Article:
A string of four homeless deaths in 10 days this month. Dramatically rising numbers of Anchorage families doubling up in cramped apartments. More people in shelters. More children with no home to call their own.
Officials say the homeless problem in Anchorage is big and growing and they are directing $775,000 in federal stimulus money to do something about it. The city is hiring a full-time coordinator to address homelessness, and four private agencies are getting funding to hire a worker each, acting Mayor Matt Claman announced on Wednesday.
In January 2008, 2,199 Anchorage residents were homeless, according to city and state calculations. This January, the number had jumped to 2,962.
"I recognize the number of deaths in the camps and basically finding bodies in the parks is unusual," Claman said. But as evidenced by the growing numbers, "homelessness is not unusual," he said. In Anchorage, it's "a very, very serious problem."
Much of the increase shows up in one subgroup: people staying with families or friends. Last year, 998 Anchorage adults and children were doubling up. This year, it's 1,612. Many are children and parents packed into someone else's apartment or cramped home.
"It is absolutely overwhelming," said Janet Levin, homeless education specialist for the Anchorage School District. In the past, the district served about 2,800 homeless or nearly homeless children over the course of a year. This school year the number jumped by 500 to 3,300, she said. Among other things, the district provides tutoring and helps these children stay in their original school, sending a cab if necessary.
"From last spring to last fall, food prices went up incredibly. Fuel prices went up incredibly. If you have huge increases in a short period of time, folks who don't have that much money are going to fall over the edge that much more quickly," Levin said.
Though many of those counted as homeless aren't literally on the streets, their situation is unstable and their living conditions potentially unhealthy, said Kris Duncan, the state's homeless coordinator and a planner with Alaska Housing Finance Corp. People crowded in on someone else's lease often can't stay long.
Duncan helps oversee the twice-yearly statewide count of the homeless and said comparable methods were used in 2008 and 2009, including reaching out to people who were attending Project Homeless Connect, a kind of indoors street fair of services.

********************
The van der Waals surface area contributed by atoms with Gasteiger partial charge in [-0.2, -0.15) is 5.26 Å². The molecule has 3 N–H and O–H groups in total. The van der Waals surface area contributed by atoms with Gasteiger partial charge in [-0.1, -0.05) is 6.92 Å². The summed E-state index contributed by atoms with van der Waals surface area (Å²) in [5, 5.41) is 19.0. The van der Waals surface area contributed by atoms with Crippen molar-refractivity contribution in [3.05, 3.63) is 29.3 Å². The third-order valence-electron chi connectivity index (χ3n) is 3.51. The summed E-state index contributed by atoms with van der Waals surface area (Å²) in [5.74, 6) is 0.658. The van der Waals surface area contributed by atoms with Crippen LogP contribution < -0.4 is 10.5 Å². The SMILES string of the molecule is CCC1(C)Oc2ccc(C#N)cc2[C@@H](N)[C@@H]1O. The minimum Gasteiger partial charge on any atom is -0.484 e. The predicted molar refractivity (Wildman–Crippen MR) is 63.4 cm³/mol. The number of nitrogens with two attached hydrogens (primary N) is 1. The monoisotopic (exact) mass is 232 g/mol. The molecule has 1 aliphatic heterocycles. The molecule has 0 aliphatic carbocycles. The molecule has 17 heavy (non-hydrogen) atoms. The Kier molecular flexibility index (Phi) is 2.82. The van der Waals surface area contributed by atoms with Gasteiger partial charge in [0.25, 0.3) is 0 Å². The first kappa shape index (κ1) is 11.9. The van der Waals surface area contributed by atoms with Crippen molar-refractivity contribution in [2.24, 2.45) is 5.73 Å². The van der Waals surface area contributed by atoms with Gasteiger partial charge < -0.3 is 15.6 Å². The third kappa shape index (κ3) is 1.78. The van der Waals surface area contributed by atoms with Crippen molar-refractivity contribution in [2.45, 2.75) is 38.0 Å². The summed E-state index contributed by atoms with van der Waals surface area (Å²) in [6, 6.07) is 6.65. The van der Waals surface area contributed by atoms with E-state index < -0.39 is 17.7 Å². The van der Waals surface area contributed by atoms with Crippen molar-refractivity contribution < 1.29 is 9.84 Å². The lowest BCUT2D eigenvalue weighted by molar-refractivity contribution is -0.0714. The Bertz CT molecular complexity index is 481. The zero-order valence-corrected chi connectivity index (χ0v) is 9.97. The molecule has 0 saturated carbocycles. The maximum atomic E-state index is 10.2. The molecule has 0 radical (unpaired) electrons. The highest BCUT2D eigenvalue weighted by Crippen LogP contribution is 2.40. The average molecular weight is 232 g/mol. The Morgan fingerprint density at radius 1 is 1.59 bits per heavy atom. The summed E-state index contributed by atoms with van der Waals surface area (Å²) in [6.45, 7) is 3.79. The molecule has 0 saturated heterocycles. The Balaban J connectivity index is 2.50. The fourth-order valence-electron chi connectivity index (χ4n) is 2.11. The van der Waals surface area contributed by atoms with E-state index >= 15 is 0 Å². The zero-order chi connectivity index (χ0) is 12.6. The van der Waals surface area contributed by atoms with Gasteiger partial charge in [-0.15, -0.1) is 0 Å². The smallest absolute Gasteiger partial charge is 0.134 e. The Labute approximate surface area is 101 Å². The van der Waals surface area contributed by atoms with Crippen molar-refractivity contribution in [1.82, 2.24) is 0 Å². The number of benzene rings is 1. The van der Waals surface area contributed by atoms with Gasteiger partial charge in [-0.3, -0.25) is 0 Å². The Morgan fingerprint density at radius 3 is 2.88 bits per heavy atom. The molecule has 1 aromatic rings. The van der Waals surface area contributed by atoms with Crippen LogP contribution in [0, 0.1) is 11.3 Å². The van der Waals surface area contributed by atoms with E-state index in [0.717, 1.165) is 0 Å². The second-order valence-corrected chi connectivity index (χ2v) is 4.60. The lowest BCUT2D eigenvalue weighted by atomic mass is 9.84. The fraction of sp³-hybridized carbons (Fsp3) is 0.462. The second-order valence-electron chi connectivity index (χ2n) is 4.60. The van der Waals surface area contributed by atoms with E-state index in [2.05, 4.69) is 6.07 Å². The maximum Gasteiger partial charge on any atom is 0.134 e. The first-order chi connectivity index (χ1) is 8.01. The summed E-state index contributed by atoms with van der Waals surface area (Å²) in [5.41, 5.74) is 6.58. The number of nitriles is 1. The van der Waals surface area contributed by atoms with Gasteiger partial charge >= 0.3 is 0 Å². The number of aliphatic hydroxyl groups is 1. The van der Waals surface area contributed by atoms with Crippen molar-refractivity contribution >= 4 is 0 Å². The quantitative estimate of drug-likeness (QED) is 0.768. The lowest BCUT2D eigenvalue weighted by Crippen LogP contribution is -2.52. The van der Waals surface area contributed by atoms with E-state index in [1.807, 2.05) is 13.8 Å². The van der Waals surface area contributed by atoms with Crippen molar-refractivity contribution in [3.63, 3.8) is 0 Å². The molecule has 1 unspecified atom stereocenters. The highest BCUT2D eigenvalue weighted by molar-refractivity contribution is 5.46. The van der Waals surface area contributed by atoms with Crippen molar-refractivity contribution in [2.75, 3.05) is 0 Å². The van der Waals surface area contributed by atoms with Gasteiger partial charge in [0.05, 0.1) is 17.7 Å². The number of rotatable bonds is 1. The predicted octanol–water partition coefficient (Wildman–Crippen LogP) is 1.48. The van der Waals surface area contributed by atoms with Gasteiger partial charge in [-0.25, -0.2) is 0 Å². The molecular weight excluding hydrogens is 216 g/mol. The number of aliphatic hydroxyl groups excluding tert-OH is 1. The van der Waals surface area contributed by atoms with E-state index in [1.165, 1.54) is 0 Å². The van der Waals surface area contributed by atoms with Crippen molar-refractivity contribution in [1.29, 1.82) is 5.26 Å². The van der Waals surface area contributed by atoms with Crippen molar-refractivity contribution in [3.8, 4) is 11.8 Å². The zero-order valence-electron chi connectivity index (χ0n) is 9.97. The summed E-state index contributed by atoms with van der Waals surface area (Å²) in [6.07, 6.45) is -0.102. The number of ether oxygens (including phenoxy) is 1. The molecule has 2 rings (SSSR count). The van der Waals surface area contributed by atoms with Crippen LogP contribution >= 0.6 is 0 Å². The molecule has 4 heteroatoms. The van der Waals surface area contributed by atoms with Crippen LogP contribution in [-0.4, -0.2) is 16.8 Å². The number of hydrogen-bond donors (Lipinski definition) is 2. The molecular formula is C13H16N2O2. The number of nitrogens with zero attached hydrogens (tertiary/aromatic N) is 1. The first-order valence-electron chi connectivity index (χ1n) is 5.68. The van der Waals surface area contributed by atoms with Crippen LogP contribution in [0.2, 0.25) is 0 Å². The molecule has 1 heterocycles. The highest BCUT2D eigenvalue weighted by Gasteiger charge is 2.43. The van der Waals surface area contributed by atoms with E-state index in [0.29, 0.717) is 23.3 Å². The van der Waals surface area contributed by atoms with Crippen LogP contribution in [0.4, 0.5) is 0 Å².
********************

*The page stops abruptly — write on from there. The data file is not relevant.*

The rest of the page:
A funding crunch for subsidized housing helps explain the big increase, she said. Congress didn't put new money into a housing voucher program even as the national economy tanked. Those who used the vouchers to subsidize their housing couldn't contribute as much, which meant the government had to pay more, which meant new people couldn't get into the program for months on end, Duncan said.
"That created sort of a backlog," she said.
Still, not many in Anchorage are ending up homeless as a result of losing their homes to foreclosure, officials said.
In the last two years, just five families came to the Salvation Army's McKinnell House, a nearly new family shelter in Midtown, because of foreclosure, said Jessyca Elgart, the organization's homeless services director. For three of them, it was their landlord who was foreclosed upon, she said.
Of the 27 adults staying in the shelter as of Wednesday, 18 were working, and four couldn't work because of disabilities. The others were looking for jobs, Elgart said.
All sorts end up there, she said: cooks and janitors and delivery workers, and sometimes nurses and mechanics and construction workers.
"It's not the alcoholics. It's not the people who can't get a job," she said.
Few of those counted as Anchorage homeless actually sleep in the streets or the woods. Just 157 people, as of the January count, were "unsheltered." About 1,025 were in shelters or transitional programs like Homeward Bound, for chronic homeless alcoholics. Another 168 were in motels, including many waiting to get into a shelter.
In the summer, the number in camps is sure to go up, Claman said. Some homeless people moved from shelters into camps early this year because of the beautiful spring weather. Nights have remained chilly, though, and police wonder whether hypothermia played a role in the recent deaths. The cause of the deaths is still under investigation.
Since Homeward Bound opened in 1997, about 130 of Anchorage's hard-core homeless have gotten stable housing, said Melinda Freemon, its director.
Still, the problems that lead people to that life are deep-rooted.
At least two of the four homeless men who died this month had been in the Homeward Bound program at one point or another, she said.
Despite the deaths, there's no plan to start cleaning out homeless camps, Claman said.
Police would have to shift priorities to do that work, and the homeless from the camps would need a place to stay, he said.
Social service agencies have been adding apartments for the recently homeless. Officials say more are needed.
The new positions at nonprofits include a life skills trainer, traveling case managers, and a central intake specialist to connect the homeless with services.
Find Lisa Demer online at adn.com/contact/ldemer or call 257-4390.
More people ending up homeless in Anchorage
January 2008 2,199
January 2009 2,962